Cosmos and History: The Journal of Natural and Social Philosophy, Vol 3, No 2-3 (2007)

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Kierkegaard’s Ethical Stage In Hegel’s Logical Categories: Actual Possibility, Reality And Necessity

María J. Binetti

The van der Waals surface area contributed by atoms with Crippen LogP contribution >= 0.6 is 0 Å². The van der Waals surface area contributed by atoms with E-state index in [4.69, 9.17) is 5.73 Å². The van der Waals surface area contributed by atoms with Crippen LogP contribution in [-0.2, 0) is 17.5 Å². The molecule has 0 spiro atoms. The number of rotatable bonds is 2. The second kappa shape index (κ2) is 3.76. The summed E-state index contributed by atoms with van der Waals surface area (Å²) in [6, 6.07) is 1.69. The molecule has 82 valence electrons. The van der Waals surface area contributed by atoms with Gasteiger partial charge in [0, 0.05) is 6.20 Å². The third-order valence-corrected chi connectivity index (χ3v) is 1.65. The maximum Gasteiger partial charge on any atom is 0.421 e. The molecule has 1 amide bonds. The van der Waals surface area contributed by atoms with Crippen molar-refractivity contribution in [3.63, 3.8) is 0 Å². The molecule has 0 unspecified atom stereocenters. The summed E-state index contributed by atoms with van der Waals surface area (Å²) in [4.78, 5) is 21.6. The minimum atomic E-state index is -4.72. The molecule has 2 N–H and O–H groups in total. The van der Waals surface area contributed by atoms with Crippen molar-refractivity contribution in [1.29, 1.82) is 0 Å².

During decades, the history of philosophy has kept Kierkegaardrsquo;s and Hegelrsquo;s thought apart, and their long-standing opposition has swept through the speculative greatness of Kierkegaardian existentialism and the existential power of Hegelian philosophy. In contrast to such unfortunate misinterpretation, this article aims at showing the deep convergence that relates interiorly the Kierkegaardian ethical stage with the most important Hegelian logic categories. Kierkegaard and Hegel conceive of the idea as the real power of subjective becoming, and the existence as the actual concretion of the ideal. To both of them, the pure emeneacute;rgeia/em of freedom, which starts in the abstract and aesthetical possibility of the subjective immediacy, realizes itself as the actual concretion of finitude, assuming time and contingency by the eternal and necessary force of duty. The Kierkegaardian repetition is nothing but this powerful idea, mediating the flux of finite differences in the eternal identity of subject. However, for Kierkegaard as well as for Hegel there is an absolute contradiction, which promotes the overcoming of ethics.

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